Judge Atkins held that Miami's strategy of seizing and destroying the property of the homeless violated their Fourth Amendment right to be free from unreasonable seizures and Fifth Amendment protection from taking of private property without just compensation. These same laws protect us from having our cars confiscated when we are stopped for traffic offenses and from having our real estate appropriated, without compensation, when the government decides it serves the public best to run a highway through it.

Finally, Judge Atkins found that Miami's harassment of the homeless unjustifiably burdened their fundamental right to travel. This is the same law that prohibits states from erecting artificial barriers to migration such as denying public benefits for nonresidency. By enforcing its "zero tolerance" policy, Miami effectively forced its homeless out or constantly to be on the move. While Miami claimed its anti-homeless policy advanced legitimate goals (i.e. maintaining parks and public areas, promoting tourism, crime prevention, etc.), none was sufficiently tailored to justify such an oppressive course of action.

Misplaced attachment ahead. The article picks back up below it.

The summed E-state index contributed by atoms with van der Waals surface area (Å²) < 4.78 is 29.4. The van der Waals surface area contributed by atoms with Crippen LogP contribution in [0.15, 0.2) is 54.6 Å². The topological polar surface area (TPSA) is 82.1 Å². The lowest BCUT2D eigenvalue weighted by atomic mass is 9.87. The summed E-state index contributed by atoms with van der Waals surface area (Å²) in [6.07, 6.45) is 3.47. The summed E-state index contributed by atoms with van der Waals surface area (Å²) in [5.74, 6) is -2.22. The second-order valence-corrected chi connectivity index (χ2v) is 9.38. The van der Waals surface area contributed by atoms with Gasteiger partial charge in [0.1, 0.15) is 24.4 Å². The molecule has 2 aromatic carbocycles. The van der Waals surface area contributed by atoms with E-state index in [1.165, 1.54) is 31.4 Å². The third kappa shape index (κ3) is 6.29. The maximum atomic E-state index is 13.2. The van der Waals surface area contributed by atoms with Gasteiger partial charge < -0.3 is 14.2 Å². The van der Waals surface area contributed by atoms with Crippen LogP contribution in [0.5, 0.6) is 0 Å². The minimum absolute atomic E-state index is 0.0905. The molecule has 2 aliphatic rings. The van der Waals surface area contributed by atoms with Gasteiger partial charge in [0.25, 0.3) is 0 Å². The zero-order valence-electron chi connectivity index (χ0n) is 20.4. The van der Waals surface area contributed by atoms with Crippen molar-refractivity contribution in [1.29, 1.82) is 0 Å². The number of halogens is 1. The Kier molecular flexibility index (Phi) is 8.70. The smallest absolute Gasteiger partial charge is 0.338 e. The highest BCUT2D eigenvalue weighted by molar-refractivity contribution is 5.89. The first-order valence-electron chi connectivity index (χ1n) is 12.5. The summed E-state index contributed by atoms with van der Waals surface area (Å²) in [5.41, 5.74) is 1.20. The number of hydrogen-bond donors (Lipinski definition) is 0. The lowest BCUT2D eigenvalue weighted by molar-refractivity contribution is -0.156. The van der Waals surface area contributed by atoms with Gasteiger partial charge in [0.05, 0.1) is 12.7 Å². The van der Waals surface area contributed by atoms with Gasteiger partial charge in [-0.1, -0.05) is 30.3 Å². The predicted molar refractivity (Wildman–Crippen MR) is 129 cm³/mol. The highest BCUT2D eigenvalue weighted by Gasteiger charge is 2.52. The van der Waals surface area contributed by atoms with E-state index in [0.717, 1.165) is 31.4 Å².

Some might say we should ignore these constitutional rights to rid our cities of the visible presence of the homeless. Ms. Rothstein might even argue this would serve their best interests. I suggest we cannot stand in judgment and tamper with the delicate balance struck by the Constitution between the rights of government and the individual. The Constitution has stood as the guardian of democracy and protector of the politically powerless for more than two centuries. If we neglect its boundaries today, they will be weakened tomorrow when a different majority seeks to oppress us.

Judge Atkins did not sentence homeless people to a life of marginalized existence in public places. Indeed, he specifically disclaimed the authority to remedy homelessness. Instead, he identified the Constitution's firm barrier against a city's oppressive campaign to cleanse its streets of this unwanted people. He put the pressure back where it belongs, on government and its constituents, to develop effective programs to combat homelessness while respecting individual rights.

Judge Atkins's plan has worked. Miami has begun attempting to address homelessness in a responsible, sensitive way. Sadly, it wasted five years defending its right to arrest homeless people for doing what they must in public. However, few would deny that the city never would have changed its ways had it not been taken to task in court.

Benjamin S. Waxman

Co-chair, Legal Panel, Miami Chapter of the ACLU

Plaintiffs' lawyer, Pottinger et al. v. City of Miami

Dear Editor: